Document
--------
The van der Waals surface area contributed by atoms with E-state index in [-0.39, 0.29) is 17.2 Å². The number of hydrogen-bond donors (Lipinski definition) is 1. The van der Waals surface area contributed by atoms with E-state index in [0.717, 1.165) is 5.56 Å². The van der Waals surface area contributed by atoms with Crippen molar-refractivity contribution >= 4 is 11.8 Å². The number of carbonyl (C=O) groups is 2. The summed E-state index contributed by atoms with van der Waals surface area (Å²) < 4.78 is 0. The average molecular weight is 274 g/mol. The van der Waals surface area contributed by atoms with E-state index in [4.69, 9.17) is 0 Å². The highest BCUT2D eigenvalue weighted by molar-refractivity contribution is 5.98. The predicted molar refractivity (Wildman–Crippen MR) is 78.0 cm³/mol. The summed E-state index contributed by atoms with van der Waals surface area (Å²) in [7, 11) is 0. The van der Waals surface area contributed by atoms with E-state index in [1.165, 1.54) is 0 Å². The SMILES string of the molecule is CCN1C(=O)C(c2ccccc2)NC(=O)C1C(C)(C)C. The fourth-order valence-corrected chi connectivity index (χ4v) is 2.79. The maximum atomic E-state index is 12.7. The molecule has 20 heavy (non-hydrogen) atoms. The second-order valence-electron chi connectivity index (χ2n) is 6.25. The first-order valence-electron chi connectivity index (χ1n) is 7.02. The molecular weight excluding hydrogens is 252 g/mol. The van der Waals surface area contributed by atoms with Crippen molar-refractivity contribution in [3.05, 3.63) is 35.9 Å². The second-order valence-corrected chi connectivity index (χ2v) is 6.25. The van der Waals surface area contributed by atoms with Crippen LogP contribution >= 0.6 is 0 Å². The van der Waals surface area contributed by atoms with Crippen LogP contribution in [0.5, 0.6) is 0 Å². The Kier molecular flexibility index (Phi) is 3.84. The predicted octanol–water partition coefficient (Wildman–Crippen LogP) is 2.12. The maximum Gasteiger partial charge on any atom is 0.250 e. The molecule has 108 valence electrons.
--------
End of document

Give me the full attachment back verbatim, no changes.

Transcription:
The van der Waals surface area contributed by atoms with E-state index in [-0.39, 0.29) is 17.2 Å². The number of hydrogen-bond donors (Lipinski definition) is 1. The van der Waals surface area contributed by atoms with E-state index in [0.717, 1.165) is 5.56 Å². The van der Waals surface area contributed by atoms with Crippen molar-refractivity contribution >= 4 is 11.8 Å². The number of carbonyl (C=O) groups is 2. The summed E-state index contributed by atoms with van der Waals surface area (Å²) < 4.78 is 0. The average molecular weight is 274 g/mol. The van der Waals surface area contributed by atoms with E-state index in [4.69, 9.17) is 0 Å². The highest BCUT2D eigenvalue weighted by molar-refractivity contribution is 5.98. The predicted molar refractivity (Wildman–Crippen MR) is 78.0 cm³/mol. The summed E-state index contributed by atoms with van der Waals surface area (Å²) in [7, 11) is 0. The van der Waals surface area contributed by atoms with E-state index in [1.165, 1.54) is 0 Å². The SMILES string of the molecule is CCN1C(=O)C(c2ccccc2)NC(=O)C1C(C)(C)C. The fourth-order valence-corrected chi connectivity index (χ4v) is 2.79. The maximum atomic E-state index is 12.7. The molecule has 20 heavy (non-hydrogen) atoms. The second-order valence-electron chi connectivity index (χ2n) is 6.25. The first-order valence-electron chi connectivity index (χ1n) is 7.02. The molecular weight excluding hydrogens is 252 g/mol. The van der Waals surface area contributed by atoms with Crippen molar-refractivity contribution in [3.05, 3.63) is 35.9 Å². The second-order valence-corrected chi connectivity index (χ2v) is 6.25. The van der Waals surface area contributed by atoms with Crippen LogP contribution >= 0.6 is 0 Å². The van der Waals surface area contributed by atoms with Crippen LogP contribution in [0.5, 0.6) is 0 Å². The Kier molecular flexibility index (Phi) is 3.84. The predicted octanol–water partition coefficient (Wildman–Crippen LogP) is 2.12. The maximum Gasteiger partial charge on any atom is 0.250 e. The molecule has 108 valence electrons.